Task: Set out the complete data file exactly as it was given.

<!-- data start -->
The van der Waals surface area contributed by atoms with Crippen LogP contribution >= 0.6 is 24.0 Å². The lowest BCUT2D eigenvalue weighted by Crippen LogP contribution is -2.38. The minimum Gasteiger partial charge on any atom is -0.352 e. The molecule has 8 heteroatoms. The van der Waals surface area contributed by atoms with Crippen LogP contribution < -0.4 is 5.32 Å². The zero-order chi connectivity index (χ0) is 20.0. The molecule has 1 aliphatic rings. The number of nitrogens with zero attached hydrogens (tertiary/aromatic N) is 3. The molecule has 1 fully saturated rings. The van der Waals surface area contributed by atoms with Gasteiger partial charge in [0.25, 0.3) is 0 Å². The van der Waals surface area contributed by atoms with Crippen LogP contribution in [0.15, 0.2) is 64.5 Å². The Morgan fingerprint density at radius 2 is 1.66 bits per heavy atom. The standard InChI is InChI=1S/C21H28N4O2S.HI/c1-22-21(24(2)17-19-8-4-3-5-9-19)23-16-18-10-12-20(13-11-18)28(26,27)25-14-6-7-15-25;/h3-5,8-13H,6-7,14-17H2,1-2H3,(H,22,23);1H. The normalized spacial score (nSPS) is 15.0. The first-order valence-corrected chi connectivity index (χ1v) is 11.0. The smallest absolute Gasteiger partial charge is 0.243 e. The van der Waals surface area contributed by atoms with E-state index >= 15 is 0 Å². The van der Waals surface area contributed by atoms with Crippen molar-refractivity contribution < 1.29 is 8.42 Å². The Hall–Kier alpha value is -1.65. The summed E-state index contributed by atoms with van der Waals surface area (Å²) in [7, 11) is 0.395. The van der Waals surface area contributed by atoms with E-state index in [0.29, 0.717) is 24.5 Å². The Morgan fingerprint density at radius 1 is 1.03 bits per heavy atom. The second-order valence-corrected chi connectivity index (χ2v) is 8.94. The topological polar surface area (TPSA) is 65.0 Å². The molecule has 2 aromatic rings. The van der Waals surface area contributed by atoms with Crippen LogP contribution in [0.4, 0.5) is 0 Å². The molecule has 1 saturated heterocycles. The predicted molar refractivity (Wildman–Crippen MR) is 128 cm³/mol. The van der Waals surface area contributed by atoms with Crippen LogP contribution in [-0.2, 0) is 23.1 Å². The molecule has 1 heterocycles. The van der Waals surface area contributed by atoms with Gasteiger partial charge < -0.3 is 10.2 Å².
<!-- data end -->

The van der Waals surface area contributed by atoms with Crippen LogP contribution >= 0.6 is 24.0 Å². The lowest BCUT2D eigenvalue weighted by Crippen LogP contribution is -2.38. The minimum Gasteiger partial charge on any atom is -0.352 e. The molecule has 8 heteroatoms. The van der Waals surface area contributed by atoms with Crippen LogP contribution < -0.4 is 5.32 Å². The zero-order chi connectivity index (χ0) is 20.0. The molecule has 1 aliphatic rings. The number of nitrogens with zero attached hydrogens (tertiary/aromatic N) is 3. The molecule has 1 fully saturated rings. The van der Waals surface area contributed by atoms with Gasteiger partial charge in [0.25, 0.3) is 0 Å². The van der Waals surface area contributed by atoms with Crippen LogP contribution in [0.15, 0.2) is 64.5 Å². The Morgan fingerprint density at radius 2 is 1.66 bits per heavy atom. The standard InChI is InChI=1S/C21H28N4O2S.HI/c1-22-21(24(2)17-19-8-4-3-5-9-19)23-16-18-10-12-20(13-11-18)28(26,27)25-14-6-7-15-25;/h3-5,8-13H,6-7,14-17H2,1-2H3,(H,22,23);1H. The normalized spacial score (nSPS) is 15.0. The first-order valence-corrected chi connectivity index (χ1v) is 11.0. The smallest absolute Gasteiger partial charge is 0.243 e. The van der Waals surface area contributed by atoms with E-state index >= 15 is 0 Å². The van der Waals surface area contributed by atoms with Crippen molar-refractivity contribution < 1.29 is 8.42 Å². The Hall–Kier alpha value is -1.65. The summed E-state index contributed by atoms with van der Waals surface area (Å²) in [7, 11) is 0.395. The van der Waals surface area contributed by atoms with E-state index in [0.29, 0.717) is 24.5 Å². The Morgan fingerprint density at radius 1 is 1.03 bits per heavy atom. The second-order valence-corrected chi connectivity index (χ2v) is 8.94. The topological polar surface area (TPSA) is 65.0 Å². The molecule has 2 aromatic rings. The van der Waals surface area contributed by atoms with Crippen LogP contribution in [0.4, 0.5) is 0 Å². The molecule has 1 saturated heterocycles. The predicted molar refractivity (Wildman–Crippen MR) is 128 cm³/mol. The van der Waals surface area contributed by atoms with Crippen LogP contribution in [-0.2, 0) is 23.1 Å². The molecule has 1 heterocycles. The van der Waals surface area contributed by atoms with Gasteiger partial charge < -0.3 is 10.2 Å².